Rising Use of Encryption Gives Malware a Perfect Place to Hide
Nearly half of cyber-attacks this year have used malware hidden in encrypted traffic to evade detection.
In an ironic twist, A10 Networks has announced the results of an international study with the Ponemon Institute, revealing that the risk to financial services, healthcare and other industries stems from growing reliance on encryption technology.
A growing number of organizations are turning to encryption to keep their network data safe. But SSL encryption not only hides data traffic from would-be hackers, but also from common security tools. The encryption technology that is crucial to protecting sensitive data in transit, such as web transactions, emails and mobile apps, can also allow malware hiding inside that encrypted traffic to pass uninspected through an organization’s security framework.
At the same time, a full 80% of organizations do not inspect their SSL traffic, making it even easier for hackers to bypass existing defenses by using SSL-encrypted traffic to hide their attacks. For many security managers, the costs of inspecting this rising tide of encrypted traffic outweigh the benefits.
Almost half of respondents (47%) cited a lack of enabling security tools as the primary reason for not inspecting decrypted web traffic—closely followed by insufficient resources and degradation of network performance (both 45%). Yet 80% of survey respondents say their organizations have been victims of a cyberattack or malicious insider during the past year. And nearly half say that the attackers used encryption to evade detection.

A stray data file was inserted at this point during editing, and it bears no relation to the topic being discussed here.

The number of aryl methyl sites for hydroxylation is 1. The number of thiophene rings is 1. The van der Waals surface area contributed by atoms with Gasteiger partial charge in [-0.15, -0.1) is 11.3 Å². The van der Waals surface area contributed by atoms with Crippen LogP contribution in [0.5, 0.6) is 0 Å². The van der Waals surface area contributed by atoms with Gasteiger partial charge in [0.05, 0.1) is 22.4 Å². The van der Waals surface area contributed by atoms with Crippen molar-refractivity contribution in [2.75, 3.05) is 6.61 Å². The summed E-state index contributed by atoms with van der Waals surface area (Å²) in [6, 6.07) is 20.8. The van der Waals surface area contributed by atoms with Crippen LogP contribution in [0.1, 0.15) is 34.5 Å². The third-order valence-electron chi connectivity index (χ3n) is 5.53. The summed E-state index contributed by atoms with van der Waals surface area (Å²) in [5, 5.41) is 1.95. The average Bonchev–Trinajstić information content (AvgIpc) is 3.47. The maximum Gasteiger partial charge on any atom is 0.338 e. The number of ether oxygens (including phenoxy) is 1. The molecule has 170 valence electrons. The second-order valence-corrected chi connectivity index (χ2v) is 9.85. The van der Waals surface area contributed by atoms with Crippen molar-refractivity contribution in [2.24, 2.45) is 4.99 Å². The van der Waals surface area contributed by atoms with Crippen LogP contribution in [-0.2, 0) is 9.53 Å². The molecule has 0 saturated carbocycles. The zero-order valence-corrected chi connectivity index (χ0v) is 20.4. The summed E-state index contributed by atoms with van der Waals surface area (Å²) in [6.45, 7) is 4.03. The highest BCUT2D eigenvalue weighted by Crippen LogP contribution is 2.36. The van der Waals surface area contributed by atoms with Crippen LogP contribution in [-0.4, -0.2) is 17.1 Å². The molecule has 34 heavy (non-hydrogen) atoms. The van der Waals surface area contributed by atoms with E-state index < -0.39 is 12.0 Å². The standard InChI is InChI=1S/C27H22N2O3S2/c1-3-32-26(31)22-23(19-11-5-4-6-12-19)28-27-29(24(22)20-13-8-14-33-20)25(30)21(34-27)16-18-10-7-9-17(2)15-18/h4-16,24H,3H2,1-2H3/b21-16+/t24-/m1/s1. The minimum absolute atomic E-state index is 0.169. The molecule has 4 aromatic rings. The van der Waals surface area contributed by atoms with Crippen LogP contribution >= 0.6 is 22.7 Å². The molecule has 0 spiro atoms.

Overall, roughly two-thirds admit that their company is unprepared to detect malicious SSL traffic, even though 50% of malware hides there. Moreover, the threat is expected to get worse as the volume of encrypted data traffic continues to grow.
“IT decision makers need to think more strategically,” said Chase Cunningham, director of cyber operations at A10 Networks. “The bad guys are looking for ROI just like the good guys, and they don’t want to work too hard to get it. Instead of focusing on doing everything right 100% of the time, IT leaders can be more effective by doing a few things very strategically with the best technology available. It’s the cybersecurity equivalent of the zombie marathon—as long as you can avoid being the slowest in outrunning the zombies, you minimize risk.”
Other results included that the fact that only 42% of inbound web traffic and 32% of outbound traffic is encrypted; and of the public-sector organizations that had been attacked in the last 12 months, 43% believed those attacks used encryption to evade detection. Three-quarters (75%) of IT experts surveyed admit malware could steal employee credentials from their networks.
Photo © dencg
Source: Information Security Magazine